“No one has ascended into heaven, but He who descended from heaven: the Son of Man.”
5 Adonai came down to see the city and the tower the people were building. 6 Adonai said, “Look, the people are united, they all have a single language, and see what they’re starting to do! At this rate, nothing they set out to accomplish will be impossible for them! 7 Come, let’s go down and confuse their language, so that they won’t understand each other’s speech.”8 So from there Adonai scattered them all over the earth, and they stopped building the city. 9 For this reason it is called Bavel [confusion] — because there Adonai confused the language of the whole earth, and from there Adonai scattered them all over the earth.”
Genesis 11:1-9 Complete Jewish Bible (CJB)
This account is preceded by the Table of Nations—seventy in total (Genesis 10). This is where Judaism finds the basis for the symbolic interpretation of the number seventy as representing the nations. Thus, seventy elders in the Sanhedrin, seventy palm trees at the oasis on Israel’s journey in the desert, seventy disciples sent out by Yeshua, and so on.
It is interesting to note that while the nations as a whole are mentioned—out of chronology, obviously a literary tool--prior to Babel, the descendants of Shem—Semites—are singled out after this event. Also, in the Table of nations, Shem, Noah’s first born, is listed last, so as to have his offspring named just prior to the story of the tower of Babel. This lineage is continued onward from Peleg following the story of the tower.
Genesis 11:10-32 gives us the lineage from Shem to Abram/Abraham, who would be ha-Ivri—the Hebrew—grandfather of the nation of Israel (Jacob). It seems that G-d intends a type for the Gospel here; the efforts of humanity to reach deity are futile, G-d himself will use the weakest of nations, even a single man, to bring about His saving work, thus redeeming humanity and saving us from ourselves.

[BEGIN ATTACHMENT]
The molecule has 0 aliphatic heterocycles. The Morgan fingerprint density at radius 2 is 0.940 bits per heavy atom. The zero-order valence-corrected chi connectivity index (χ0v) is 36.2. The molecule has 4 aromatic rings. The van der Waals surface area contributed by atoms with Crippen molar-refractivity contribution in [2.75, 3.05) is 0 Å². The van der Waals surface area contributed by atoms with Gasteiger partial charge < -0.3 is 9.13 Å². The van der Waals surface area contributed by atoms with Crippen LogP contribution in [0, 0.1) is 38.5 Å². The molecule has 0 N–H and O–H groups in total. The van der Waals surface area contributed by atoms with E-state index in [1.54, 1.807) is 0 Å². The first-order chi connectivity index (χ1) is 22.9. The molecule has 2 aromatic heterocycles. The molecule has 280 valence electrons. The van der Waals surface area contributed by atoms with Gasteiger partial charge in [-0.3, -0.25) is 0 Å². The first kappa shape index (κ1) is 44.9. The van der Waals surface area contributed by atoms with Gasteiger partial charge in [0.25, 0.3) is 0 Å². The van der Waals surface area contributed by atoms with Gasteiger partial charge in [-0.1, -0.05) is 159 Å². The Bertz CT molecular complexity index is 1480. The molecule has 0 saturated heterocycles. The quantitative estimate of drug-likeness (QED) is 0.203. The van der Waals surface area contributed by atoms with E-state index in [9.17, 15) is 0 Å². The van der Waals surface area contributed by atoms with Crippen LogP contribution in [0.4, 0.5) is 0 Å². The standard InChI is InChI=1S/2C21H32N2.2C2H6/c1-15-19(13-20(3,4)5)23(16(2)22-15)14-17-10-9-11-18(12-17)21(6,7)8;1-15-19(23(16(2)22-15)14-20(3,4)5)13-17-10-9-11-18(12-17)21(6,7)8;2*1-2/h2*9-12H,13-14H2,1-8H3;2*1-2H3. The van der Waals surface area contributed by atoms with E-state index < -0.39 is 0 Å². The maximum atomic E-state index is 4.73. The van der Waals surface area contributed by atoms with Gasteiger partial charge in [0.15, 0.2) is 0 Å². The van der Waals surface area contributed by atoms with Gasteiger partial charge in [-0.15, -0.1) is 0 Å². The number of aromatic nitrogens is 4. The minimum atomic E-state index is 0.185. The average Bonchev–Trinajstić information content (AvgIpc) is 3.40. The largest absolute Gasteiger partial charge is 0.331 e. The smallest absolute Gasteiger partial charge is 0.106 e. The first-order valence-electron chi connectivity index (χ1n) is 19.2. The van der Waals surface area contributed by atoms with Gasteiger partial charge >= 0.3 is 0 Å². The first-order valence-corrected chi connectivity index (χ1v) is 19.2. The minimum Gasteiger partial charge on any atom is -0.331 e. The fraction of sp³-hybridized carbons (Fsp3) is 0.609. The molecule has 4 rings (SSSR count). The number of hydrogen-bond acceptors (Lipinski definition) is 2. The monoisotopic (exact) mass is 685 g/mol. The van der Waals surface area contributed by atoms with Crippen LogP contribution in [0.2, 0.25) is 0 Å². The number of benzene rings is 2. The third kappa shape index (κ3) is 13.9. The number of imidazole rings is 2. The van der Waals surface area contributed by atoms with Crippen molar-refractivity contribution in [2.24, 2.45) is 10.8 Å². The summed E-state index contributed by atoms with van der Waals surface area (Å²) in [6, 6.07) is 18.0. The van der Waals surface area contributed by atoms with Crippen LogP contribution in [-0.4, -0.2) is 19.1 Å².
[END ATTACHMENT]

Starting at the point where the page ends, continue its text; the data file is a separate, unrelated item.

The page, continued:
What Language did the whole earth speak? It is important to remember that this account takes place before the previous chapter’s lineage chronologically speaking. This event is post flood, when the population was beginning to re-emerge, so the number of people involved, while substantial, would not have been even remotely comparable to later world population estimates. Therefore it is more than reasonable to expect that they shared the same language or had a lingua franca—unifying language—spoken by everyone as a bridge between the various people groups and their unique tribal dialects—in much the same way English is used as a trade language today throughout the world.
There are many debates as to what the common language may have been. The Hebrew folk singer Ehud B’nai sings, “When the L-rd said, ‘Let there be light,’ it was in the language of the Hebrew man.” While this may be overly optimistic on his part, as a Jew I tend to want to agree with Mr. B’nai. After all, the text of the Torah has been passed down to us in Ivrit—Hebrew. The truth is that there is no way to prove conclusively what that singular language might have been. Perhaps it was Te Reo? In the end it is probably best not to claim ownership of something this mysterious, after all, “the hidden things are unto G-d alone.”(D’varim/Deuteronomy 29:29)
The additional statement of verse 1, “the same words,” may denote understanding. Meaning that they not only comprehended each other, but also understood each other and shared a common ethos. The Hebrew dvar—spoken word—may indicate the concept of a shared story or lineage, as in oral tradition. This corresponds to the flood narrative. The terms “Language” and “same words,” find their juxtaposition in verse 7. G-d takes away both their common language and their common purpose. Why? Because their speech and purpose were in opposition to the speech and purpose of G-d. Their (Humanity) word--dvar—sought, in pride to exalt itself. G-d’s Word--Dvar--came down, humbling Himself even unto death on a cross. (Yochannan/John 1:14)